How to Change the Oil on a Yamaha Midnight Maxim 750by Chris GillilandUpdated November 07, 2017
Items you will need
Oil drain pan
12 and 17 mm sockets
Oil filter housing O-ring
Three quarts, 10W-30 engine oil
Yamaha's 1983 Midnight Maxim cruiser earned its name from the solid black paint that covered the entire motorcycle from its handlebars to its exhaust pipes. Although the Midnight Maxim had the then-popular cruiser look, with a set of high handlebars, a stepped seat and a raked-out front fork, the Maxim was powered by a four-cylinder engine more appropriate for a sport motorcycle. The sheer performance of the Maxim placed a heavy demand on the engine's oil -- especially if ridden vigorously -- making it absolutely necessary to change the oil every 4,500 miles to prevent mechanical failures.
Select a flat, open work area, then lift the motorcycle onto its center stand. Start the engine and let it idle for three minutes to warm the engine oil. Stop the engine, then let it cool for another 10 minutes.
Unscrew the oil cap from the top of the right engine crankcase cover by hand to vent the oil system.
Place an oil drain pan below the oil filter housing and oil drain plug located at the front of the engine, between the exhaust header pipes. Unscrew the oil drain plug, positioned under the oil filter housing, using a 17 mm socket with a 6-inch extension and a socket wrench. Let the oil drain for at least five minutes, or until the oil flow has reduced to a thin trickle.
Clean the oil drain plug with a shop towel to remove any debris stuck to the plug's tip and threads. Screw the oil drain plug into the engine by hand, then tighten it to 22 foot-pounds, using a torque wrench.
Unscrew the bolt at the center of the oil filter housing, using a 12 mm socket with a 6-inch extension and a socket wrench. A small amount of oil may be held within the oil filter housing. Let the oil drain, then pull the oil filter housing off of the engine. Pull the oil filter retaining spring and the oil filter out of the engine. Clean the inside of the oil filter housing and engine's mounting surfaces with a shop towel to remove any remaining oil and debris.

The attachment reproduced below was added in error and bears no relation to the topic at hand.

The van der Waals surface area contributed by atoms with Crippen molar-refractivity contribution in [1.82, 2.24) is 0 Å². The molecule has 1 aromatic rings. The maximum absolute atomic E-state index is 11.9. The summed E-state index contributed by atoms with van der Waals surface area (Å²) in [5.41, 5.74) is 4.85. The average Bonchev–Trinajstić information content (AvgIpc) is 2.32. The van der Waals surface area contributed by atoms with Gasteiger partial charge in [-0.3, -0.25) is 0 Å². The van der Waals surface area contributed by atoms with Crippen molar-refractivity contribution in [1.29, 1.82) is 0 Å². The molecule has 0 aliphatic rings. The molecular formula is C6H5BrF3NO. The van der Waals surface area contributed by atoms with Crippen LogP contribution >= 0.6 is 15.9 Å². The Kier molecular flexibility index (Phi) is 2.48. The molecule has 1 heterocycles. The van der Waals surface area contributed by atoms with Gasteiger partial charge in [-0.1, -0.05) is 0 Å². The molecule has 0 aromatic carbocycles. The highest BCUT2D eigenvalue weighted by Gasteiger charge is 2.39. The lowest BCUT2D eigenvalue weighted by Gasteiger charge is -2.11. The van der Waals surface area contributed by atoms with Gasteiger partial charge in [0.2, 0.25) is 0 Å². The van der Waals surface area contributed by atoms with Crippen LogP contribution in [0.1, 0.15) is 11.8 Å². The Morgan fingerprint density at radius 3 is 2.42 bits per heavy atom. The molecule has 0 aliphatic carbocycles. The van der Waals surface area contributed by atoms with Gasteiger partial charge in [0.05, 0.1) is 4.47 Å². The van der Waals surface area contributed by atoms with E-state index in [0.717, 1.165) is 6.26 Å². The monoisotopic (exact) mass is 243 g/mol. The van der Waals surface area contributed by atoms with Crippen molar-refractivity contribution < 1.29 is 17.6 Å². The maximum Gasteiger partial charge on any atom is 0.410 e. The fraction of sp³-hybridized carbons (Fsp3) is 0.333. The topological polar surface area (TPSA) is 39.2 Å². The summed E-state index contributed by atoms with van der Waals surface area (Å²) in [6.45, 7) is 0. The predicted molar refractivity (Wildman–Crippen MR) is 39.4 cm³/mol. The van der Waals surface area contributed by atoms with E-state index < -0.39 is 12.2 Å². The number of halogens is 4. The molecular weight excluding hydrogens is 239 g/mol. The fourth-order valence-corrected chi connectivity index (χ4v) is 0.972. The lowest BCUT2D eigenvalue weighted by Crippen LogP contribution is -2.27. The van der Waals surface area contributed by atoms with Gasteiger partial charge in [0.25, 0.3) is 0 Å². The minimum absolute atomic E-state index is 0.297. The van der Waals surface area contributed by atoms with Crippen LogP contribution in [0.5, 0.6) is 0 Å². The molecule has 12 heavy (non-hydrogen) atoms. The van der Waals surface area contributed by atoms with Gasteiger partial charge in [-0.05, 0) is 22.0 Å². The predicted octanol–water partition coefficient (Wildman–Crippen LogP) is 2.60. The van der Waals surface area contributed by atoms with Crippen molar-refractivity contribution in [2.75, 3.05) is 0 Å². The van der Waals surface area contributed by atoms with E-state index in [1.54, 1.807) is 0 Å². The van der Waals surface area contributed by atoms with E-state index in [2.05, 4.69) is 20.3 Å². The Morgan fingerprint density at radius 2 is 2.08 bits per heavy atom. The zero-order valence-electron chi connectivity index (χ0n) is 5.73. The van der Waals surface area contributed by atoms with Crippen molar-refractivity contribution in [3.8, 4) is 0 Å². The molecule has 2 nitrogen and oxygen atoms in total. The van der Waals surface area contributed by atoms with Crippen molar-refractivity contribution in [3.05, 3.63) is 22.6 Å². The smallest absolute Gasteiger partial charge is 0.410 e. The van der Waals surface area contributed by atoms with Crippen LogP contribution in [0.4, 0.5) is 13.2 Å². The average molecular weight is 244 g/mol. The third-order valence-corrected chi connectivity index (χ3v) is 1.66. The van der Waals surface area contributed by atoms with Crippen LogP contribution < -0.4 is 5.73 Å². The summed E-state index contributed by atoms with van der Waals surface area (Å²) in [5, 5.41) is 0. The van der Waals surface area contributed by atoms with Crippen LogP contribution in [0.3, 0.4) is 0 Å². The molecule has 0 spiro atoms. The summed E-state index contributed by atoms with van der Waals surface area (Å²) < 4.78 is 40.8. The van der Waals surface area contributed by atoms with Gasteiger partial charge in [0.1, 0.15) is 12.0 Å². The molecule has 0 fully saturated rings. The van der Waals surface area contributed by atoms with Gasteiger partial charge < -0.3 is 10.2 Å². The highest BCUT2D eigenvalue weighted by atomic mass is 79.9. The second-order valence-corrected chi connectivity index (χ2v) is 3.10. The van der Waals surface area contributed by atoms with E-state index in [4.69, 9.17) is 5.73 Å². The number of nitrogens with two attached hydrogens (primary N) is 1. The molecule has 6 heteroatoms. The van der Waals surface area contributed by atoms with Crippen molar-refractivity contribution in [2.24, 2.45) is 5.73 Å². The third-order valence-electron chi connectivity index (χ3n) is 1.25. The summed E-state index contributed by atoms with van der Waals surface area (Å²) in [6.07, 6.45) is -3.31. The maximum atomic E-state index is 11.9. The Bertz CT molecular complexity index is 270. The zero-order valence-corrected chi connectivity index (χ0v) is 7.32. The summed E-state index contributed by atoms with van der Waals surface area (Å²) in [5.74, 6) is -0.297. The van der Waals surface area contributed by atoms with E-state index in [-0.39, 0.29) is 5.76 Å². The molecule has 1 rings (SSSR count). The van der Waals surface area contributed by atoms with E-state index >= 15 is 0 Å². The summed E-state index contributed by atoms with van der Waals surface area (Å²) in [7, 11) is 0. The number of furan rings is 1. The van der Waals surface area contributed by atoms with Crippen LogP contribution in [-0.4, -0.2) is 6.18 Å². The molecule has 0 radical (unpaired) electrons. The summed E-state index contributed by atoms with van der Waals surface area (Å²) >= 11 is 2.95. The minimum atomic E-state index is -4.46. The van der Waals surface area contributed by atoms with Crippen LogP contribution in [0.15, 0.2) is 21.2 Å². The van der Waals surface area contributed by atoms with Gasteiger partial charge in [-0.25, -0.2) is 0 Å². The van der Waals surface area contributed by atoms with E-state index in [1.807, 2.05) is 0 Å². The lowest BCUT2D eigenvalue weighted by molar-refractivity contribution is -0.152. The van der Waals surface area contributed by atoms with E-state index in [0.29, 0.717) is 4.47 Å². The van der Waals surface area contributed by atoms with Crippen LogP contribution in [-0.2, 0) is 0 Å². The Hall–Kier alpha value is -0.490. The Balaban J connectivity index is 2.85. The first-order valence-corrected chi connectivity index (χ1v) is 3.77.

Check the oil filter housing O-ring for tears or fraying. Replace the O-ring if it is damaged in any way.
Push the oil filter housing bolt through the oil filter housing, then slip the oil filter retaining spring over the end of the bolt. Lubricate the gaskets on both sides of the new oil filter with 10W-30 engine oil, then slide the oil filter over the oil filter bolt. Place the oil filter housing against the engine and screw the oil filter housing bolt into place, using a 12 mm socket with a 6-inch extension and a socket wrench. Tighten the oil filter housing bolt to 22 foot-pounds, using a torque wrench.
Fill the engine with 2.5 quarts of 10W-30 engine oil. Pour the oil into the oil filler neck located at the top of the left engine crankcase cover, using a funnel. Watch the oil level rise as you fill the engine, using the oil level gauge built into the lower edge of the left engine crankcase cover. Ideally, the oil level should be centered in the gauge after filling the engine with 2.5 quarts of oil. If the oil level is below the center of the gauge, pour an additional 2 to 3 oz. of oil into the oil filler neck. Remove the funnel and screw the oil cap into place by hand.
Wipe away any spilled oil from the left engine crankcase cover, the oil filter housing and the exhaust header pipes, with a shop towel. Start the engine and let it idle for three minutes. This will circulate the fresh oil throughout the engine and the oil filter. Stop the engine, then let the oil settle for five minutes.
Check the oil level through the oil level gauge. If the oil level is below the center of the gauge, pour 1 oz. of 10W-30 engine oil into the engine and check the oil level again. Repeat as needed until the oil level is centered within the oil level gauge. It is okay if the oil level is higher than the center of the oil level gauge, as long as the gauge is not filled completely.
Lower the motorcycle onto its kick stand.
- "Yamaha XJ750K/MK Service Manual"; Yamaha Motor Corp.; 1983
An avid motorcyclist, Chris Gilliland has immersed himself into the two-wheeled world while balancing work life and raising three daughters. When he is not managing the parts department of a local, multi-line motorcycle dealership, Gilliland can often be found riding, writing or working on his motorcycle blog, Wingman's Garage.